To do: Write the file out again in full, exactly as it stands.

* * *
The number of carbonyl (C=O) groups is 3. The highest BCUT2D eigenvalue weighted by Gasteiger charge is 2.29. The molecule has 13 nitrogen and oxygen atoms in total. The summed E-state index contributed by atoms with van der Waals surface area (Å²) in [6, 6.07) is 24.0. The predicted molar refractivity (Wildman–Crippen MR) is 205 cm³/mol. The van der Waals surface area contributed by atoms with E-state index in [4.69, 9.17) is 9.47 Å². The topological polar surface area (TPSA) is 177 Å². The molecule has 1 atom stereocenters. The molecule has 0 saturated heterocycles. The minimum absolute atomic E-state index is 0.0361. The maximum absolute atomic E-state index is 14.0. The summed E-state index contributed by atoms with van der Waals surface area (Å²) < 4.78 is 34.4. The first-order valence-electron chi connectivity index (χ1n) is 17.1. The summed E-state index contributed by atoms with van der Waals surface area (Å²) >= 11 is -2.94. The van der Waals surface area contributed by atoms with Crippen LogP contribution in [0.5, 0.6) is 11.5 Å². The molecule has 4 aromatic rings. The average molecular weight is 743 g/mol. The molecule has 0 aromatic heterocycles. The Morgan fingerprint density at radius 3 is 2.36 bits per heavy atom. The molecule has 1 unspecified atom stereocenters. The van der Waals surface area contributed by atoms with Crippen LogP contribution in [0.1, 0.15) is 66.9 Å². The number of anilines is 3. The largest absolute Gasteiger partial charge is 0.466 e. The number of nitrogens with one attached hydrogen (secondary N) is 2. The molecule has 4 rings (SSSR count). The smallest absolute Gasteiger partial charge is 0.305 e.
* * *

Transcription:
The number of carbonyl (C=O) groups is 3. The highest BCUT2D eigenvalue weighted by Gasteiger charge is 2.29. The molecule has 13 nitrogen and oxygen atoms in total. The summed E-state index contributed by atoms with van der Waals surface area (Å²) in [6, 6.07) is 24.0. The predicted molar refractivity (Wildman–Crippen MR) is 205 cm³/mol. The van der Waals surface area contributed by atoms with E-state index in [4.69, 9.17) is 9.47 Å². The topological polar surface area (TPSA) is 177 Å². The molecule has 1 atom stereocenters. The molecule has 0 saturated heterocycles. The minimum absolute atomic E-state index is 0.0361. The maximum absolute atomic E-state index is 14.0. The summed E-state index contributed by atoms with van der Waals surface area (Å²) < 4.78 is 34.4. The first-order valence-electron chi connectivity index (χ1n) is 17.1. The summed E-state index contributed by atoms with van der Waals surface area (Å²) >= 11 is -2.94. The van der Waals surface area contributed by atoms with Crippen LogP contribution in [0.5, 0.6) is 11.5 Å². The molecule has 4 aromatic rings. The average molecular weight is 743 g/mol. The molecule has 0 aromatic heterocycles. The Morgan fingerprint density at radius 3 is 2.36 bits per heavy atom. The molecule has 1 unspecified atom stereocenters. The van der Waals surface area contributed by atoms with Crippen LogP contribution in [0.1, 0.15) is 66.9 Å². The number of anilines is 3. The largest absolute Gasteiger partial charge is 0.466 e. The number of nitrogens with one attached hydrogen (secondary N) is 2. The molecule has 4 rings (SSSR count). The smallest absolute Gasteiger partial charge is 0.305 e.